Ideally, then, one would use just Bärenreiter and put in one’s own fingering throughout (as Debussy wished the pianist to do for his Etudes). But that’s a tall order for anyone who isn’t a very experienced Beethoven player. So I recommend a combination of the old Henle for clear and logical fingerings and a generally reliable text with the new Bärenreiter for completely up-to-the-minute textual accuracy, with exhaustive (occasionally exhausting) notes on any uncertainties that remain.
But what of the famous old pre-Urtext editions? Are we going to throw out the baby with the bath water just because the old editors, including some of the greatest musicians of their time, were not always scrupulous in showing what was genuine Beethoven and what was their idea of what Beethoven should have written or meant to write? These editions have been unfairly discredited since Urtext editions became widely available, and I propose that the time has come for them to be rehabilitated. Pride of place, and never quite out of fashion, goes to the Artur Schnabel edition, eccentric in its metronome marks and fingerings but inspirational in its analysis and advice on expression. The old ABRSM edition of Tovey and Craxton still has its adherents: for me it’s spoilt by the addition of long slurs to indicate phrasing (rather than legato), many of which seem quite arbitrary. There is an edition by Paul Dukas, of all people, which is worth looking at. The once famous edition of Hans von Bülow is now largely discredited on account of his meddling with the text, but there are such valuable insights to be gained from the commentaries.
Lastly I have been getting huge inspiration and many ideas from the 1918 edition of Alfredo Casella. I’m glad to see that this is now available on IMSLP, and it’s still possible to pick up hard copies if one hunts around. Casella was a scrupulous editor, though he shows his historical period by adding many legato slurs, with an Italian’s instinct for cantabile, and a few extra notes. But there is so much feeling for style and expression in his textual notes and even in some of the “inauthentic” markings and adaptations. After all, a literal performance of even the purest Urtext is a dead performance, if it’s even possible: as soon as one starts to play one is interpreting and in that sense “editing” Beethoven’s text. And Casella’s fingerings are genius, often providing me with solutions that no other edition offers. So for me the ideal formula is three editions: Bärenreiter for complete textual fidelity – even if I disagree with a few details! – the old Henle for its clarity and logical, usable fingering, and Casella for inspiration, brilliant fingering solutions, extremely helpful pedalling marks, and an indefinable but powerful sense of the greatness and poetry of the music itself.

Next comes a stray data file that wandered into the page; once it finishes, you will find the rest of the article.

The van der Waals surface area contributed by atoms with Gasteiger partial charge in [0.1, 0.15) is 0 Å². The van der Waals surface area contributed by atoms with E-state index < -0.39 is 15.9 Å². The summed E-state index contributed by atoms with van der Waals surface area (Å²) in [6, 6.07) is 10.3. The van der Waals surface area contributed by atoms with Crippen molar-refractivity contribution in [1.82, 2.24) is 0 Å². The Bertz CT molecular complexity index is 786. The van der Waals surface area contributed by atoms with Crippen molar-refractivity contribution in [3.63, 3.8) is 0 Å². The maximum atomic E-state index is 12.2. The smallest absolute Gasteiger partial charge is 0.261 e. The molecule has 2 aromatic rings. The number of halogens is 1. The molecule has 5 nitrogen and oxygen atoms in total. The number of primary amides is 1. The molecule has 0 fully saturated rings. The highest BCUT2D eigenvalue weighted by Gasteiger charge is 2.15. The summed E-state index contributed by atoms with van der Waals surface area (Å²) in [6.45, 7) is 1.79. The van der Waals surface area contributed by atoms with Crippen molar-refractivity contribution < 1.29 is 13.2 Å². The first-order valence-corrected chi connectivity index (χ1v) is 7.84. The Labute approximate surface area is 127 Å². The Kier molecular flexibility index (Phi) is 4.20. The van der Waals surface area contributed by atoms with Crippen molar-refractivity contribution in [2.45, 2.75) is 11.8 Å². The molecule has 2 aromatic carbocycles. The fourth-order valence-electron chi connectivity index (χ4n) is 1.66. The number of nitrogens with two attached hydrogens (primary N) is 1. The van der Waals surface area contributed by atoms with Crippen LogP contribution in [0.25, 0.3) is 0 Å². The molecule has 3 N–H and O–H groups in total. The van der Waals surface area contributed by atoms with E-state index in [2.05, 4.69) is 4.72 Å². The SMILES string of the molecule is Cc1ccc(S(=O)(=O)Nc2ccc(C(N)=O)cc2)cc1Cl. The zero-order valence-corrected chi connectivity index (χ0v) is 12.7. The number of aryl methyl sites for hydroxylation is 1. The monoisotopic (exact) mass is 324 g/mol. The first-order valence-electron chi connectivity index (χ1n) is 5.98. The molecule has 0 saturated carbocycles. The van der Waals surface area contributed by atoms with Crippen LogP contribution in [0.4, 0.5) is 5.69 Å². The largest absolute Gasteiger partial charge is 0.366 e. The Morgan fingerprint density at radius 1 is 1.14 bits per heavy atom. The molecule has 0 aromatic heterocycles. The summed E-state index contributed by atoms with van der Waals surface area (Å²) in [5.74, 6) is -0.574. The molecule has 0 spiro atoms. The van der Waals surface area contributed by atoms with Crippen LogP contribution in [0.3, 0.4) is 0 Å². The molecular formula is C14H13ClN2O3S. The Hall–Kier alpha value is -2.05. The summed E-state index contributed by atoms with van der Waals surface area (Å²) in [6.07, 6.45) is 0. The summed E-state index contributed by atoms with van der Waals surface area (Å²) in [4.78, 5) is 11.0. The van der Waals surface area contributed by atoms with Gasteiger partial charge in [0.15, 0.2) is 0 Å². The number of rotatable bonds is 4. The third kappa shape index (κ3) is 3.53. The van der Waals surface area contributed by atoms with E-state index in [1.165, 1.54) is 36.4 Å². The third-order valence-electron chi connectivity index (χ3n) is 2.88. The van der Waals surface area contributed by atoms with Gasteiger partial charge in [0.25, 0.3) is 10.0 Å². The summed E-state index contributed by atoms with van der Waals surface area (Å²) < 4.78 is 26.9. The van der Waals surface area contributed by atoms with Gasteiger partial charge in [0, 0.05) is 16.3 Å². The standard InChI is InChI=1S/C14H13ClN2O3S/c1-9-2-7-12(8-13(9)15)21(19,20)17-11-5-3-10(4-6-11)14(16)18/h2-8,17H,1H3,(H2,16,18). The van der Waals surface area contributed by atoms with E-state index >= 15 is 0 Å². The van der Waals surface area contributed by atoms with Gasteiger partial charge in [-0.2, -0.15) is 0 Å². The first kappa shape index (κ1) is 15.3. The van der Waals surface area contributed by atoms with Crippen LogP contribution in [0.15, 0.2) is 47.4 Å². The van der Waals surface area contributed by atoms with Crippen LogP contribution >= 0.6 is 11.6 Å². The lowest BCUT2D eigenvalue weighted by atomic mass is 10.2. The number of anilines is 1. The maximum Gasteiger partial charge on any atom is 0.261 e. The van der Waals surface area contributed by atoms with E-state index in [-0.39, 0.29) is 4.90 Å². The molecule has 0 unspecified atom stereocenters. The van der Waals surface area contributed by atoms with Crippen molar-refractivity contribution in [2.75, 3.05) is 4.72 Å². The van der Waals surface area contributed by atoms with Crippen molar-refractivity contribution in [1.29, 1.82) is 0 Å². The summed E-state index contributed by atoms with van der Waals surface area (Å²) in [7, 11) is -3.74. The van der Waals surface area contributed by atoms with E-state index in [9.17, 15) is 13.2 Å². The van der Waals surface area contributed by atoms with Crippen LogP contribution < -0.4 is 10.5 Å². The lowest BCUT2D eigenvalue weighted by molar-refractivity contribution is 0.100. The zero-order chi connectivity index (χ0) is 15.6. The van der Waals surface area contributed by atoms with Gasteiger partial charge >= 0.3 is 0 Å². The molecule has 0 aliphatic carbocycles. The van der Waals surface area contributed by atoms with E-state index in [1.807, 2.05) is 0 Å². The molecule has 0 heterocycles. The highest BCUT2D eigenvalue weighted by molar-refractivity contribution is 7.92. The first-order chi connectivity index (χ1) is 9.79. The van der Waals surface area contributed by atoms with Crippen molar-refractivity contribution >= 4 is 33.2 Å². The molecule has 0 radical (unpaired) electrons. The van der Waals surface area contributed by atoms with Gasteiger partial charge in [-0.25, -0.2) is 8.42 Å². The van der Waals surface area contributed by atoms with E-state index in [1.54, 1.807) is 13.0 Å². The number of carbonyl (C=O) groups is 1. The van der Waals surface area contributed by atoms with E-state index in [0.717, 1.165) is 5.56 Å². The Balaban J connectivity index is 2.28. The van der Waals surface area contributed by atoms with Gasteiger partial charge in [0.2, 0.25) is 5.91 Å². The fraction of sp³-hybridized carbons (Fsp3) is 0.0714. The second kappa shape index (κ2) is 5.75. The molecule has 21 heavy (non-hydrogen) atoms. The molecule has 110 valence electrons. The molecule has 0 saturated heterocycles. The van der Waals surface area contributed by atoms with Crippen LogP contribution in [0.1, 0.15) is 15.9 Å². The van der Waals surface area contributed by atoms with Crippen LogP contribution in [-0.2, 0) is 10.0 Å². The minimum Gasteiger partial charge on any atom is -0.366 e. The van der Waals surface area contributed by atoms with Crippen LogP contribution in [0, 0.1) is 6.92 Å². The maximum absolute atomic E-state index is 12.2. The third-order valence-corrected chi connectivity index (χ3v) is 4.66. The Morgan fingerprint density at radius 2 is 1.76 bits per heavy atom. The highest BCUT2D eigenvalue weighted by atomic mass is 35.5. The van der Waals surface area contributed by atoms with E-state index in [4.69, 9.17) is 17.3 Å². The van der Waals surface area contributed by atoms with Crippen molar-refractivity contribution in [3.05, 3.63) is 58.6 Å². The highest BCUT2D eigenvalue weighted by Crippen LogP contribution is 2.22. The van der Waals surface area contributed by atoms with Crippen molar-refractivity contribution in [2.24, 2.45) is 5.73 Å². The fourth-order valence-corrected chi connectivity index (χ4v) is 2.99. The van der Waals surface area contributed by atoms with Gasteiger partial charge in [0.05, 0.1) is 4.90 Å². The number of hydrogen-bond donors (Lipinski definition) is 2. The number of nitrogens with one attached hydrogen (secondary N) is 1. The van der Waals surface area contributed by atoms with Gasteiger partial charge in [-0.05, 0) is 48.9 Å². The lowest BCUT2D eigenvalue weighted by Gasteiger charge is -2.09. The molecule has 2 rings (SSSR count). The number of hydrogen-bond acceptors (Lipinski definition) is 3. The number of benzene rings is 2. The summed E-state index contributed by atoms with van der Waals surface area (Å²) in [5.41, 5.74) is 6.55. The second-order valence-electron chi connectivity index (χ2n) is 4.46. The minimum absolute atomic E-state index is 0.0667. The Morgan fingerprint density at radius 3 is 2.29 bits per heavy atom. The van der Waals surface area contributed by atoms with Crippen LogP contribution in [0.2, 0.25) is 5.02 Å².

Melanie Spanswick has written and published a wide range of courses, anthologies, examination syllabuses, and text books, including Play it again: PIANO (published by Schott Music). This best-selling graded, progressive piano course contains a large selection of repertoire featuring a huge array of styles and genres, with copious practice tips and suggestions for every piece.